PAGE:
Turkey to launch retrial of teacher following landmark ECtHR judgment

A Turkish court is scheduled to begin the retrial of Yüksel Yalçınkaya, a teacher whose conviction of Gülen movement affiliation was found by the European Court of Human Rights (ECtHR) to have violated his fundamental rights, the Bold Medya news website reported on Tuesday.

The retrial will begin in Kayseri on April 2, according to the report.

Yalçınkaya was sentenced in 2017 to more than six years in prison over his alleged links to the Gülen movement, a faith-based group accused by the Turkish government of “terrorist activities.”

His conviction was based on his bank account, labor union membership and use of a mobile messaging application called ByLock.

ByLock, once widely available online, has been considered a secret tool of communication among supporters of the faith-based Gülen movement since a coup attempt on July 15, 2016, despite the lack of any evidence that ByLock messages were related to the abortive putsch.

The Gülen movement is accused by the Turkish government and President Recep Tayyip Erdoğan of masterminding the failed coup and is labeled a “terrorist organization,” although the movement denies involvement in the coup attempt or any terrorist activity.

In September 2023 the Strasbourg court ruled that the conviction violated three articles of the European Convention on Human Rights (ECHR): Article 6, which concerns the right to a fair trial; Article 7 on no punishment without law; and Article 11 on freedom of assembly and association.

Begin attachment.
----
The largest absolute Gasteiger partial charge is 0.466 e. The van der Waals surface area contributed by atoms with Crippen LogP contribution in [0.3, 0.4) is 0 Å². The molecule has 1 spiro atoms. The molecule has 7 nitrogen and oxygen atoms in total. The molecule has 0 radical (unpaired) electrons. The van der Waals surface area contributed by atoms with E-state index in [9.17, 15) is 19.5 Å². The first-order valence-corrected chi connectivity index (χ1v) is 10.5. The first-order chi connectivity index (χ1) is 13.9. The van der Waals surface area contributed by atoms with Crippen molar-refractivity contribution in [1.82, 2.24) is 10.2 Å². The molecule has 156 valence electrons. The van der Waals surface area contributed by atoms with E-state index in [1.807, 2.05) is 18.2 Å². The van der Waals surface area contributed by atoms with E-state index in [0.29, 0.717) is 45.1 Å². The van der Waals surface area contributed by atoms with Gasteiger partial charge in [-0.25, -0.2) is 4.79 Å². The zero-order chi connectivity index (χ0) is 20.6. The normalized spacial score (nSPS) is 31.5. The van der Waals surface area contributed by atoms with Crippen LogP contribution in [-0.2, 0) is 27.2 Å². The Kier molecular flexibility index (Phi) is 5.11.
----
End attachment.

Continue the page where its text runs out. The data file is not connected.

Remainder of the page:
The court also said the problem related to the use of ByLock as evidence was systemic, calling on the Turkish authorities to address thousands of similar cases.

Turkish officials, however, expressed their intent to implement the Yalçınkaya ruling as an isolated case instead of interpreting it as a precedent.

Experts such as the Turkish Bar Association and prominent jurist Tolga Şirin have called on the Turkish government to abide by the Yalçınkaya judgment.

In the meantime, reports indicated ongoing waves of detention of people over ByLock use despite the Yalçınkaya ruling.

Following the coup attempt in 2016, the Turkish government summarily removed some 4,000 judges and prosecutors from their jobs due to alleged Gülen links.

Many experts and observers said the post-coup purges sent a chilling effect on the remaining members of the judiciary.

Erdoğan’s government has also been accused of replacing the purged judicial members with young and inexperienced judges and prosecutors who have close links to the ruling Justice and Development Party (AKP).

In a development that confirmed the erosion of the Turkish judiciary, Turkey was ranked 117th among 142 countries in the 2023 Rule of Law Index published by the World Justice Project (WJP) in late October, dropping one place in comparison to the previous year.

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